Home » The Starbucks Gun Debate: One Workplace Violence Expert Advocates for Common Sense
The Starbucks Gun Debate: One Workplace Violence Expert Advocates for Common Sense
As Starbucks Corp. and some other chain stores in the U.S. are finding themselves caught in the middle of a firearms debate, one workplace violence expert is advcoating for common sense and cautioning that the situation is a "dangerous game" in regards to the potential for workplace violence.
The "open carry" movement, in which gun owners carry unconcealed handguns as they go about their everyday business, is loosely organized around the country but has been gaining traction in recent months. Gun-control advocates have been pushing to quash the movement, including by petitioning the Starbucks coffee chain to ban guns on its premises. Anti-gun activists gathered recently at the original Starbucks in Seattle to push retailers like the coffee chain to ban customers from openly carrying guns
"My initial visceral reaction is that the pro gun movement is once again using this as a staging issue to advocate the right of Americans to carry weapons," says W. Barry Nixon, executive director for the National Institute for the Prevention of Workplace Violence, Inc. "I unequivocally support the right of Americans to carry weapons, however, I believe that, ‘common sense,’ which is often over shadowed in these ‘gun rights’ issues, would suggest that no one needs to carry a gun to get a cup of coffee. These types of shenanigans are designed to draw attention to ‘right to carry’ rights without regard for impact on others."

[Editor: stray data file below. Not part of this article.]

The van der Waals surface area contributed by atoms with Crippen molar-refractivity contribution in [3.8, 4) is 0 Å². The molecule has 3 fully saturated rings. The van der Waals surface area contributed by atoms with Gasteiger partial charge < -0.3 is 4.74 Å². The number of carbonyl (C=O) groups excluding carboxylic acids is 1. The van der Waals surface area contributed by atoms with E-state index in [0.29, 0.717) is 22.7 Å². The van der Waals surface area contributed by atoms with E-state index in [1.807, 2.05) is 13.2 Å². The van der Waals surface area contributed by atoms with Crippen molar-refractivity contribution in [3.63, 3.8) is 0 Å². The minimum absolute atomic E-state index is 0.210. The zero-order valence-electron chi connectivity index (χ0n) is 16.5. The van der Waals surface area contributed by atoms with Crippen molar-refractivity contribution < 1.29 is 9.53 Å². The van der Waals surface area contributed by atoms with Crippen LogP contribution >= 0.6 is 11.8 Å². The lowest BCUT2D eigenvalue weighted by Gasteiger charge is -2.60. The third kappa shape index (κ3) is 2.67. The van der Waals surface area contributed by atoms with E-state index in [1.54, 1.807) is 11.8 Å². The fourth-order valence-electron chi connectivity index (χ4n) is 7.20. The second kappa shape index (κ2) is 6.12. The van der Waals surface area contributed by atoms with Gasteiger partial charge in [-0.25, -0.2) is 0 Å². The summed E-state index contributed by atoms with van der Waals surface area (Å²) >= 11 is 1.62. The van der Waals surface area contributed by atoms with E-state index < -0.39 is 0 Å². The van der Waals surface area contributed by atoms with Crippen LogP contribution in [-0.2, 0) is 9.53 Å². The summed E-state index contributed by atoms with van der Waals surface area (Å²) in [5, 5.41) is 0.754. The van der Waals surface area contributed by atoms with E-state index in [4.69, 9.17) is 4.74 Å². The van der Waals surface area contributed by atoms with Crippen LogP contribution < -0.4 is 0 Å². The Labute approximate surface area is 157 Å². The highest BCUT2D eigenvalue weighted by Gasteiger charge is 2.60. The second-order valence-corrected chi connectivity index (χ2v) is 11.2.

Nixon adds that Starbucks' approach to this makes absolute sense to him, because if Starbucks decides to prohibit the carrying of guns in their stores how are they going to enforce it? "Just imagine the associate who normally takes your latte order having to tell a gun toting man to please leave the store. Most of the associates are young people and they absolutely should not be put in the position of having to face up to a gun toting person," Nixon notes.
"Beyond the above concern, my biggest fear has to do with the ‘law of unintended consequences,’ a principle of system thinking, and occurs when an particular action generates consequences that were not planned or anticipated by the people perpetrating the original action," he tells Security magazine. "In other words, once a gun is introduced into a retail store environment the possible things that could go wrong, such as workplace violence, are impossible to calculate regardless of the actual intent of the person carrying the gun. Human beings under the best of circumstances can behave in unexpected ways and having guns in Starbucks or any other store is introducing a ‘wild card’ that hopefully does not result in a tragic event. What happens when gang bangers start bringing guns into stores because they have the right? Are the public and pro gun advocates going to be happy about that? This is a dangerous game that the pro gun movement is undertaking and underscores their willingness to put everyday people at risk to simply advance their own cause."
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This month in Security magazine, we highlight COVID-19 and enterprise security's response. How has the pandemic changed business continuity plans, and what lessons have been learned? Also this month, we profile Chris Hallenbeck, CISO at Tanium, his view on metrics and information security. In addition, security experts discuss video analytics, how to make AI work within your cyber strategy and more.